We're too quick to categorize plays about teenagers as being only for teenagers, so it's important to mention up front that Lauren Gunderson's I and You, in a fine production by People's Light & Theatre Company, makes for a universally intense and touching drama.
Gunderson's taut script, winner of the 2014 Steinberg/American Theatre Critics Association New Play Award and a local premiere (though it’s been produced nationwide), accurately captures teenage feelings of alienation and uncertainty alongside exuberance and hope, as well as the miracle of first love, in three scenes occurring in one evening -- and uses Walt Whitman's “Song of Myself” to do it.
Anthony, played by Ricardy Charles Fabre, shows up in the bedroom of Caroline (Claire Inie-Richards, a People's Light company member), a fellow high school student. Her mother let him in, and since Caroline primarily connects with Mom via text messages, we never see her.
As is typical in two-person plays, much of I and You's 90 minutes involves revelation: Why hasn’t Caroline been to school in a long time, and why is she such a cynic? Why does Anthony appear the night before their poetry project is due, and why is he Caroline's surprise partner? And there’s much more. Caroline remains understandably wary, but Anthony persists, particularly about his fascination with Whitman, and their awkward, contentious relationship begins to grow.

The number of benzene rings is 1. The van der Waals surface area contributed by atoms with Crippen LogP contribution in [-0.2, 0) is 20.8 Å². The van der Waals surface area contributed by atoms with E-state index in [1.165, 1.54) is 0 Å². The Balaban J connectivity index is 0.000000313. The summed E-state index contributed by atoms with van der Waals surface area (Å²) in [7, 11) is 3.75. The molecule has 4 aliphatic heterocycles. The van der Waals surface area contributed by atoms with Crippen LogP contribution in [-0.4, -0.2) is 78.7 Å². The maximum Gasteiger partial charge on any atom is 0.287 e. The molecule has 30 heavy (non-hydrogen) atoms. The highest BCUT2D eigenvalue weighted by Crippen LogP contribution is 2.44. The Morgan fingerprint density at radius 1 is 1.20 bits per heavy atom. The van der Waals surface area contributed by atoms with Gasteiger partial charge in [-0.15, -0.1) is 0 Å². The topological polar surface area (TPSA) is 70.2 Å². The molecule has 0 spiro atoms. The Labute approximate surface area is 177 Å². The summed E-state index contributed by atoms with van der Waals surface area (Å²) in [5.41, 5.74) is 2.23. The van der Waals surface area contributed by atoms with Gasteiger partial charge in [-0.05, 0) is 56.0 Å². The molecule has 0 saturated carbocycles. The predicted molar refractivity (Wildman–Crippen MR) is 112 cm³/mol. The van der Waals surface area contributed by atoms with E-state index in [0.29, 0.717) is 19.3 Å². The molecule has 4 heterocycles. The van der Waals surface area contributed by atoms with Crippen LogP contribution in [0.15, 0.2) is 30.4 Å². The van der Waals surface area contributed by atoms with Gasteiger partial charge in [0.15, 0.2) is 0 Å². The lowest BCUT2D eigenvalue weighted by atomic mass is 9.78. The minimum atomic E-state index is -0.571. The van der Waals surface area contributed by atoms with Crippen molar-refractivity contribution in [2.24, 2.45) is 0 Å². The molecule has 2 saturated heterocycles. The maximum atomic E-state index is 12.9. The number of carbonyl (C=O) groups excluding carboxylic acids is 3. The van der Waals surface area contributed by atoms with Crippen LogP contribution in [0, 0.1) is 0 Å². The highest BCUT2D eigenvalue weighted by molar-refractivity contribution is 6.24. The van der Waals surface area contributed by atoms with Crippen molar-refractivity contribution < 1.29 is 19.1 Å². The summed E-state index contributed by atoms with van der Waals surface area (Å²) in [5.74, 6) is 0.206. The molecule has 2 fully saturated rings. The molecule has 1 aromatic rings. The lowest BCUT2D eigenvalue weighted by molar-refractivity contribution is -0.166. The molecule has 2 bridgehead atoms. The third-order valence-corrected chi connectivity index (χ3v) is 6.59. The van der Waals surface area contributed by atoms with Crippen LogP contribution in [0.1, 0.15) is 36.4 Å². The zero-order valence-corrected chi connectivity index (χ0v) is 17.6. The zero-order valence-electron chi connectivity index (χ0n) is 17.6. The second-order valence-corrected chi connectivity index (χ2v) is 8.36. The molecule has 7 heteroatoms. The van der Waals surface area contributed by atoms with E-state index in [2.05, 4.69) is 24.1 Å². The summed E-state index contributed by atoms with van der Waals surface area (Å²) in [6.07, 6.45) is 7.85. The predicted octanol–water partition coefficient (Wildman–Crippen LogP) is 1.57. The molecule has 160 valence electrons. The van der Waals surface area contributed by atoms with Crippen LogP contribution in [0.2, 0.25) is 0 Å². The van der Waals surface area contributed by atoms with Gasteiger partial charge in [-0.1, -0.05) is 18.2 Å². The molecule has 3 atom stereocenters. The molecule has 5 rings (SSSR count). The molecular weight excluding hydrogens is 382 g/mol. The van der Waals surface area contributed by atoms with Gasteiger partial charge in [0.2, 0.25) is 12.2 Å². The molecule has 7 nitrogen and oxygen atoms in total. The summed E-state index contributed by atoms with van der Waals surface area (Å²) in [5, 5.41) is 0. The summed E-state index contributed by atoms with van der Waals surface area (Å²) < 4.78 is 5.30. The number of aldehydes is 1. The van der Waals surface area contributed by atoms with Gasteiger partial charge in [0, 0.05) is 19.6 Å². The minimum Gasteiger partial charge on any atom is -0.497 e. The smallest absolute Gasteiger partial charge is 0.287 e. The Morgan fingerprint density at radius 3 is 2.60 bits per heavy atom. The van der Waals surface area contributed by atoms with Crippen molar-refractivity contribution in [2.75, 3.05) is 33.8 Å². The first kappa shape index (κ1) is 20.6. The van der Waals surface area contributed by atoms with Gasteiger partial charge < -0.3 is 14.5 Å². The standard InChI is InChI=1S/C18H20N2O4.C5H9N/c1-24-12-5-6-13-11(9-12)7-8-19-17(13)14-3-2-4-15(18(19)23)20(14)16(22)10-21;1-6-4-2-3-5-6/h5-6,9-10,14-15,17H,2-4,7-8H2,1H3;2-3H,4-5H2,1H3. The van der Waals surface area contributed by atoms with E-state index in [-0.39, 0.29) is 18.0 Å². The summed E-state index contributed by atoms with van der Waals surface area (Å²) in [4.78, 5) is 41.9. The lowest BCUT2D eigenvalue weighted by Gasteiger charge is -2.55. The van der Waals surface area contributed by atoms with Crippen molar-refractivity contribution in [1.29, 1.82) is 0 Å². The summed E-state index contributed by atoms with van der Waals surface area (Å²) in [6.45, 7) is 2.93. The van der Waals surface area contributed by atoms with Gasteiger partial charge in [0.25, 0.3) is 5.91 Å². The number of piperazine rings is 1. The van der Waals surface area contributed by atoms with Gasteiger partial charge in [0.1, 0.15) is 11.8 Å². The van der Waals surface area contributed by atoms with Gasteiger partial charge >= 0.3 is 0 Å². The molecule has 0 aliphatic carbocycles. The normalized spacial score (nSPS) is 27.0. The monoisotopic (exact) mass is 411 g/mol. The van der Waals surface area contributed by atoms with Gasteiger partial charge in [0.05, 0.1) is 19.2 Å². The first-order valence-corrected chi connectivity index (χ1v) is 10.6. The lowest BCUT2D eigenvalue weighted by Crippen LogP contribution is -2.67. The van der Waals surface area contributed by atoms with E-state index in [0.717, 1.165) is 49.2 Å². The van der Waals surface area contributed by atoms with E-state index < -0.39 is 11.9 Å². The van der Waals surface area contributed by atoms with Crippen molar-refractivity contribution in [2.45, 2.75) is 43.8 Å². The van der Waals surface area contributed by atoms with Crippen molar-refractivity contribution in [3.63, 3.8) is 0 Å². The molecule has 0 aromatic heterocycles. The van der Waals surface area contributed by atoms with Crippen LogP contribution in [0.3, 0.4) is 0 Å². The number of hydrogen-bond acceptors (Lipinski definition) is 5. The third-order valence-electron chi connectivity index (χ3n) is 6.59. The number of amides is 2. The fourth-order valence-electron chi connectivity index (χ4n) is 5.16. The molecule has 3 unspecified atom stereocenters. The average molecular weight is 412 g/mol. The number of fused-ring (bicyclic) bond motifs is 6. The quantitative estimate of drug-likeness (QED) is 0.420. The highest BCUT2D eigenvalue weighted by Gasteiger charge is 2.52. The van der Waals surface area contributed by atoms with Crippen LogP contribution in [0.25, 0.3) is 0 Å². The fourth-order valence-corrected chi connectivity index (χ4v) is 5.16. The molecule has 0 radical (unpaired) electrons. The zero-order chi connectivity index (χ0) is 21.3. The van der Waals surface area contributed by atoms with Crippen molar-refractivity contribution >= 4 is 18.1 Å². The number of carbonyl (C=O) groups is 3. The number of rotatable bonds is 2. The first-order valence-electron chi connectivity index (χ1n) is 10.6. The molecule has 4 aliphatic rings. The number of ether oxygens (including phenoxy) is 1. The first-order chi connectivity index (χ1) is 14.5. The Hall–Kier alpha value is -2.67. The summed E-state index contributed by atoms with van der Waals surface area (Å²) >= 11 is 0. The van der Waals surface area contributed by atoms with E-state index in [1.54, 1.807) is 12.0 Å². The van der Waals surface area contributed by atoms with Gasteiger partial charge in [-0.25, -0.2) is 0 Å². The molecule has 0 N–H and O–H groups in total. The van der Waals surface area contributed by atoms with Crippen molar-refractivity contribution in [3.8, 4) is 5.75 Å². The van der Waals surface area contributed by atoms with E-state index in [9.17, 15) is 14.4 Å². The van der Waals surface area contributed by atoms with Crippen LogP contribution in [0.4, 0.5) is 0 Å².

Set designers Dylan Jamison and Will Scribner effectively realize Caroline's bedroom, which sits on a platform with audience on three sides. Girlish decor gives way to more mature artwork and interests. Both the set and Maria Shaplin's lighting harbor surprises for Gunderson's magical ending. I won’t reveal the details, but that final twist isn't the play's only payoff; to director Samantha Reading's credit, the developing relationship that gives the ending its emotional impact works wonderfully, and that's what really makes the play great.
Gunderson captures how teenagers like, you know, talk, but avoids clichés. They have their own idiosyncrasies, such as Anthony's penchant for throwing in Whitman phrases or his passion for jazz, and Caroline's use of "p.s." and, after that, "p.p.s." to introduce information, and her seriousness about glitter's qualities. The play sparkles with wit and emotional honesty, capturing that mercurial ability teens possess to change views and feelings with sudden intensity.
Gunderson, currently the most produced living playwright in America (though not yet much in the Philadelphia area), crafts a delicate, often funny, sometimes beautiful, and ultimately heartbreaking story, one that teenagers will like but which has a profound effect on older audiences as well. If I and You also inspires more interest in Walt Whitman, as it certainly has in me, that's a great bonus.